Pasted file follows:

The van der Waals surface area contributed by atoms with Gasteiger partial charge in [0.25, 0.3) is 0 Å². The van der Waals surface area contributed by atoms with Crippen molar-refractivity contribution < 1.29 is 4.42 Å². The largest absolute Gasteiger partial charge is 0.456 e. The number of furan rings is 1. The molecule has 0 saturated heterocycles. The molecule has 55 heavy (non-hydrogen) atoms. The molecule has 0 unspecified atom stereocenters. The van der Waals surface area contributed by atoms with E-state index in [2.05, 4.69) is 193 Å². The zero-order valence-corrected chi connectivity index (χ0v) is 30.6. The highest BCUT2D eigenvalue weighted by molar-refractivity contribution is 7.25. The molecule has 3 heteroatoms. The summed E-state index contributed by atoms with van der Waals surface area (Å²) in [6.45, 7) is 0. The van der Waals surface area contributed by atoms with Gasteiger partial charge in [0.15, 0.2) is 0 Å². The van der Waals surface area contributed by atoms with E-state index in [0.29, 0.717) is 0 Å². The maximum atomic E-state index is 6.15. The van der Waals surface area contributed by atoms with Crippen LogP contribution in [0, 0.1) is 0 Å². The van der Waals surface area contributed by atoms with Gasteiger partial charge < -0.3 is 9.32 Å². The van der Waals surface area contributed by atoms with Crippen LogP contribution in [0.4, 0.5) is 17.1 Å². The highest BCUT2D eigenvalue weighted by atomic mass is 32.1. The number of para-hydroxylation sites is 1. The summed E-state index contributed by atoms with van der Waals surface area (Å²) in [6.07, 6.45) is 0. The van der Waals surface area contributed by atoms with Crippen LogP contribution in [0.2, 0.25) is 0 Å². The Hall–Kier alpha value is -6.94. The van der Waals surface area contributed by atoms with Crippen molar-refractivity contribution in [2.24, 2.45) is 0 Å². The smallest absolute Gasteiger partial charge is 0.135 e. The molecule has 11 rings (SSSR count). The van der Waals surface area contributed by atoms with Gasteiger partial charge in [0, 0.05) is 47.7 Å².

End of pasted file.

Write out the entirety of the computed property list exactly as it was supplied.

The van der Waals surface area contributed by atoms with Gasteiger partial charge in [0.25, 0.3) is 0 Å². The van der Waals surface area contributed by atoms with Crippen molar-refractivity contribution < 1.29 is 4.42 Å². The largest absolute Gasteiger partial charge is 0.456 e. The number of furan rings is 1. The molecule has 0 saturated heterocycles. The molecule has 55 heavy (non-hydrogen) atoms. The molecule has 0 unspecified atom stereocenters. The van der Waals surface area contributed by atoms with E-state index in [2.05, 4.69) is 193 Å². The zero-order valence-corrected chi connectivity index (χ0v) is 30.6. The highest BCUT2D eigenvalue weighted by molar-refractivity contribution is 7.25. The molecule has 3 heteroatoms. The summed E-state index contributed by atoms with van der Waals surface area (Å²) in [6.45, 7) is 0. The van der Waals surface area contributed by atoms with Gasteiger partial charge in [0.15, 0.2) is 0 Å². The van der Waals surface area contributed by atoms with E-state index in [0.29, 0.717) is 0 Å². The maximum atomic E-state index is 6.15. The van der Waals surface area contributed by atoms with Crippen LogP contribution in [0, 0.1) is 0 Å². The van der Waals surface area contributed by atoms with Gasteiger partial charge < -0.3 is 9.32 Å². The van der Waals surface area contributed by atoms with Crippen LogP contribution in [0.4, 0.5) is 17.1 Å². The highest BCUT2D eigenvalue weighted by atomic mass is 32.1. The number of para-hydroxylation sites is 1. The summed E-state index contributed by atoms with van der Waals surface area (Å²) in [6.07, 6.45) is 0. The van der Waals surface area contributed by atoms with Crippen LogP contribution in [0.2, 0.25) is 0 Å². The Hall–Kier alpha value is -6.94. The van der Waals surface area contributed by atoms with Crippen molar-refractivity contribution in [2.24, 2.45) is 0 Å². The smallest absolute Gasteiger partial charge is 0.135 e. The molecule has 11 rings (SSSR count). The van der Waals surface area contributed by atoms with Gasteiger partial charge in [0, 0.05) is 47.7 Å².